Two trends characterize physical activity in Western societies. Commercial fitness gym exercise is increasingly popular, and forces of social inequality have gradually become more pressing, also in club-organized sports. In this study, we investigate how these trends—the expansion of fitness exercise and the influence of social inequality in club sports—impact physical activity patterns among young Norwegians.
We ask two sets of questions. First, we study the prevalence of physical activity among young people in three exercise organizational contexts: fitness gyms, club sports and self-organized exercise. We also address the issue of social inequality in physical exercise and investigate how such exercise patterns depend on athletes’ age, gender and socioeconomic status. Second, we examine the interplay between the two trends: How does social background influence the transition from sports to fitness? The data for our study, The Norwegian Youth Survey, are obtained from a representative cross-sectional survey among Norwegian youth in secondary schools and high schools, 13-19 years.
So, the exercise levels in fitness gyms are increasing, but little is known about the fitness participants in terms of social inequality and the link to sports: who they are and where they come from. Our results reveal that the proportion of fitness exercisers has more than tripled in the 13- to 19-year span. The mirror image is found in organized sports. 7% have never participated in club sports. To put this into perspective, it implies that in an average secondary school and high school class with 30 students, only 2 students have never participated in youth sports.
Furthermore, our findings show that most youths who participate in fitness do so at a low level, while sport participants exercise more often. More boys than girls are engaged in sports, and more girls participate in fitness. The socioeconomic differences in the participation levels are much greater in sports than in fitness. Fitness participation, which demands a certain ability to pay, is even less classed than self-organized exercise, which is potentially free, implying that fitness is not much limited by family resources. The costs of fitness are probably more predictable than in organized sports because there are no extra costs, while the professionalization of youth sports with paid coaches, expensive facilities and private academies, have challenged the inclusiveness of sport.
One of the topics at the heart of the political debate about youth sports, also in the Norwegian context, is whether sport participation in childhood and adolescence leads to physical activity and healthy lifestyles later in life. A clear pattern is revealed in our results. The longer, more long-lasting, the sport participation/career before dropout, the greater the likelihood of present fitness and self-organized exercise. Those most likely to engage in fitness are those who recently dropped out of sports, followed by those who still participate in clubs and those who quit sports in primary school. Those who have never participated in associated sports are the ones least likely to engage in fitness.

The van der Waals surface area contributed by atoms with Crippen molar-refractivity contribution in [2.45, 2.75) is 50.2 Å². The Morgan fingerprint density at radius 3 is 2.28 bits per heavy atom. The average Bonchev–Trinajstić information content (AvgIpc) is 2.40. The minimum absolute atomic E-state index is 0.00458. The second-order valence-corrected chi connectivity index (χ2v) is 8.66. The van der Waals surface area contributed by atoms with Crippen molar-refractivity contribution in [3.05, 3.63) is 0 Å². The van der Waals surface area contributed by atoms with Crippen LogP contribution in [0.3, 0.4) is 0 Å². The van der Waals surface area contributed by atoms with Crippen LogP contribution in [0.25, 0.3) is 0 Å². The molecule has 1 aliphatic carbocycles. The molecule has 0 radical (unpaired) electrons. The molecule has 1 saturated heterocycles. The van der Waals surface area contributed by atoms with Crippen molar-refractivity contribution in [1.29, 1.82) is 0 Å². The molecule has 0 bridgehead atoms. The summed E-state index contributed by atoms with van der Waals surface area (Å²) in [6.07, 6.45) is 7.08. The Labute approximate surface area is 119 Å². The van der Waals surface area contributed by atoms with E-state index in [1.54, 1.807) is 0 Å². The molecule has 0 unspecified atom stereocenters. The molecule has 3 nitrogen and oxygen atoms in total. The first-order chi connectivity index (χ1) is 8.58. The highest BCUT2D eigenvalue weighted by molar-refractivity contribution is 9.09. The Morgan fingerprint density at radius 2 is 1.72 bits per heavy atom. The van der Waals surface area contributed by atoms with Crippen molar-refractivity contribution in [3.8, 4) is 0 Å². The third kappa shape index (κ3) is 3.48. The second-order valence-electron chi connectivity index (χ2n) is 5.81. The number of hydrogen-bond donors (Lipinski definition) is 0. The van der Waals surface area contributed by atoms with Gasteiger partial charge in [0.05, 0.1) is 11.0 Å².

It is the recent ending of sport participation that best predicts present fitness and self-organized exercise. Taking the Bourdieusian perspective, we suggest that this trajectory transition effect of youth going from clubs to gyms may be caused by what we refer to as fitness habitus. We think that sport participation brings some cultural resources/capitals that make fitness more easily accessible and attractive, and in the end, more likely. These types of capital accumulated from sports become more numerous and more embodied/internalized the more persistent/consistent the sport participation becomes.
Continued sport participation, at least participation for a certain period/some consecutive years, influences a person’s culturally inherited and embodied exercise values, preferences, tastes, motives, ways of thinking of and relating to the body, included in the habitus: the embodiment of knowledges such as taking care of and maintaining one’s body and health. We think that sport participation helps underpin young people’s propensities for regular exercise and healthy lifestyles. In other words, sport participation influences the fitness habitus, that is the quest for fitness exercise and physical health in general, through years of being exposed to sport socialization. Over time, this socialization will become an integrated and natural part of the habitus: a person’s mental scheme, and ways of thinking and acting.
Hence, we believe that sports socialize to fitness because sport participation over a certain period helps form the fitness habitus. If sport participation brings such an effect, it would favor the role of organized youth sports working as intended by sport policymakers, at least from a short-term perspective.